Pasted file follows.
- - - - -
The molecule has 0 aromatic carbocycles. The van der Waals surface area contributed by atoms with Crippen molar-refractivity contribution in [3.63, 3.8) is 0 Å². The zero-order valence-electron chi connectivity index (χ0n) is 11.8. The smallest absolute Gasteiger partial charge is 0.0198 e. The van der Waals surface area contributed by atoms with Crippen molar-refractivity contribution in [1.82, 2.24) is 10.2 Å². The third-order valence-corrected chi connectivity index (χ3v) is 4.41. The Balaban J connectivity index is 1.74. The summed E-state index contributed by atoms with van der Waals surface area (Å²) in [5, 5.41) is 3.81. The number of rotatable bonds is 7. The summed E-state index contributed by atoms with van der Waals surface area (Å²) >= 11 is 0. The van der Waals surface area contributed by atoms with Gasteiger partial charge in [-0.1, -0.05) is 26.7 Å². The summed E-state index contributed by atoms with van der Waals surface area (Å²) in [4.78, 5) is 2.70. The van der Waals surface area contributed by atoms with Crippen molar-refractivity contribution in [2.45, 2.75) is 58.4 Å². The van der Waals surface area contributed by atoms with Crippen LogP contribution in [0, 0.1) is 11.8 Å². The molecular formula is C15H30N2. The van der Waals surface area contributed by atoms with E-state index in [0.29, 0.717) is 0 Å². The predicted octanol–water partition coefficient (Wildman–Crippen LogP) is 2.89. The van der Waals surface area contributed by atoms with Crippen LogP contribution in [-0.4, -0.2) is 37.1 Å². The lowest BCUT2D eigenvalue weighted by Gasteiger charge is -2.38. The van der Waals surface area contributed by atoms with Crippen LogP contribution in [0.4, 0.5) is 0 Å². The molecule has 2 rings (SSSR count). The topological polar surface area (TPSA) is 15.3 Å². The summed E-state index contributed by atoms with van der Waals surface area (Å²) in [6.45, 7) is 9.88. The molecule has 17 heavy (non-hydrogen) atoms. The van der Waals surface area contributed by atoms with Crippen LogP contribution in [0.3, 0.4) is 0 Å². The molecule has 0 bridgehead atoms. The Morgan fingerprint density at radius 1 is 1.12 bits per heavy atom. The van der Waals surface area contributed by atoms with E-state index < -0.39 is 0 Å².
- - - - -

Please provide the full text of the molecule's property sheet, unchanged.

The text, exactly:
The molecule has 0 aromatic carbocycles. The van der Waals surface area contributed by atoms with Crippen molar-refractivity contribution in [3.63, 3.8) is 0 Å². The zero-order valence-electron chi connectivity index (χ0n) is 11.8. The smallest absolute Gasteiger partial charge is 0.0198 e. The van der Waals surface area contributed by atoms with Crippen molar-refractivity contribution in [1.82, 2.24) is 10.2 Å². The third-order valence-corrected chi connectivity index (χ3v) is 4.41. The Balaban J connectivity index is 1.74. The summed E-state index contributed by atoms with van der Waals surface area (Å²) in [5, 5.41) is 3.81. The number of rotatable bonds is 7. The summed E-state index contributed by atoms with van der Waals surface area (Å²) >= 11 is 0. The van der Waals surface area contributed by atoms with Gasteiger partial charge in [-0.1, -0.05) is 26.7 Å². The summed E-state index contributed by atoms with van der Waals surface area (Å²) in [4.78, 5) is 2.70. The van der Waals surface area contributed by atoms with Crippen molar-refractivity contribution in [2.45, 2.75) is 58.4 Å². The van der Waals surface area contributed by atoms with Crippen LogP contribution in [0, 0.1) is 11.8 Å². The molecular formula is C15H30N2. The van der Waals surface area contributed by atoms with E-state index in [0.29, 0.717) is 0 Å². The predicted octanol–water partition coefficient (Wildman–Crippen LogP) is 2.89. The van der Waals surface area contributed by atoms with Crippen LogP contribution in [-0.4, -0.2) is 37.1 Å². The lowest BCUT2D eigenvalue weighted by Gasteiger charge is -2.38. The van der Waals surface area contributed by atoms with Crippen LogP contribution in [0.4, 0.5) is 0 Å². The molecule has 2 rings (SSSR count). The topological polar surface area (TPSA) is 15.3 Å². The summed E-state index contributed by atoms with van der Waals surface area (Å²) in [6.45, 7) is 9.88. The molecule has 17 heavy (non-hydrogen) atoms. The van der Waals surface area contributed by atoms with Crippen LogP contribution in [0.3, 0.4) is 0 Å². The molecule has 0 bridgehead atoms. The Morgan fingerprint density at radius 1 is 1.12 bits per heavy atom. The van der Waals surface area contributed by atoms with E-state index < -0.39 is 0 Å².